Like Moby Dick, it is almost unremittingly oppressive in tone-"a Sibelian symphony," observed author-composer Christopher Palmer, "all  bleak winds and bitter Northern skies with, as Sibelius would have said, nothing of the circus about it." "While such stylistic antecedents are evident (the first and third movements, for example, contain a strongly Sibelian "fate" motive for brass and several lyrical string and woodwind passages), Herrmann's personality is equally apparent, especially in the force of the brass writing, the ominous bass rhythms and textures, and the dark brilliance of the second-movement "Hunt Scherzo," which, in Palmer's words, evokes "images of the accursed Huntsman and his pack of wild dogs, the 'wild hunt' of Nordic mythology and a witches' dance on Walpurgis Night all colliding and merging in quasi-surrealistic confusion." Ghostlike string harmonics and pizzicatos are briefly overcome by an eerie graveyard serenity as an oboe beckons from afar (a passage suggested by Milton's "Nymphs and shepherds, dance no more"), but the jocular hunt theme soon returns, bursting with skeletal string tremolos and a demonic fiddle-like violin solo (recalling Mr. Scratch?). The symphony's high point, the scherzo is not coincidentally its most programmatic section.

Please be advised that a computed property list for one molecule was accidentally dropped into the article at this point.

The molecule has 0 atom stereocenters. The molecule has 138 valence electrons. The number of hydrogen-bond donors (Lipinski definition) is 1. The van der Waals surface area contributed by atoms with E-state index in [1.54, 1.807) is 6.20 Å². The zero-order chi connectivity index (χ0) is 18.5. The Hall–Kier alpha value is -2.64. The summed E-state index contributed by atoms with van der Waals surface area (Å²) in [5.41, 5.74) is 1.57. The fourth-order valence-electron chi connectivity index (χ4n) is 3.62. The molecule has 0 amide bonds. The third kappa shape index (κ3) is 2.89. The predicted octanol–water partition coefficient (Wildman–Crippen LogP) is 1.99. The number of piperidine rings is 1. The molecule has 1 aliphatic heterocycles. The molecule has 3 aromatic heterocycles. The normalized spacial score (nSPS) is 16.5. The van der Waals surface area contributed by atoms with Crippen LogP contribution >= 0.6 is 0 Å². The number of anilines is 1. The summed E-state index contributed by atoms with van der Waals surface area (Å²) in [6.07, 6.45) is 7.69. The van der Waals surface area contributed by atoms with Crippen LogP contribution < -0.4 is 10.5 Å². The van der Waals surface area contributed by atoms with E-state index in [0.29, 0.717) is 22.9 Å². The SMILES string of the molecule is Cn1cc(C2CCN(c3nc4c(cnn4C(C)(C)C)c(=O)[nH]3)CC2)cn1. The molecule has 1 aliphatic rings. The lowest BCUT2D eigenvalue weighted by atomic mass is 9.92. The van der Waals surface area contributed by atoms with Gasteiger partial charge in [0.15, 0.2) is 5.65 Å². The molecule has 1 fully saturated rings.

I. Maestoso: Allegro Pesante

Herrmann employs a number of variants of the Dies Irae plainsong chant throughout the first movement. This continues his often called upon use of this timeworn purveyor of fate, death and darkness that very much reflects his lifelong obsession with such things. The latter part of the first movement (from around 8:50-9:30) is similar to his treatment of it, done around the same time, for the finale of Citizen Kane. In both, the trumpets slip from one note to the next highlighting the unsettling harmonic shifts in an almost sickly sounding fashion. 

II. Scherzo & III. Andante Sostenuto

Herrmann again calls upon the Dies Irae in the third movement, but not to the same extent that he did in the first.

IV.  Rondo: Epilogue A La Processional

The symphony concludes in a rousing, upbeat fashion, very different from much of the austerity and darkness of the previous movements.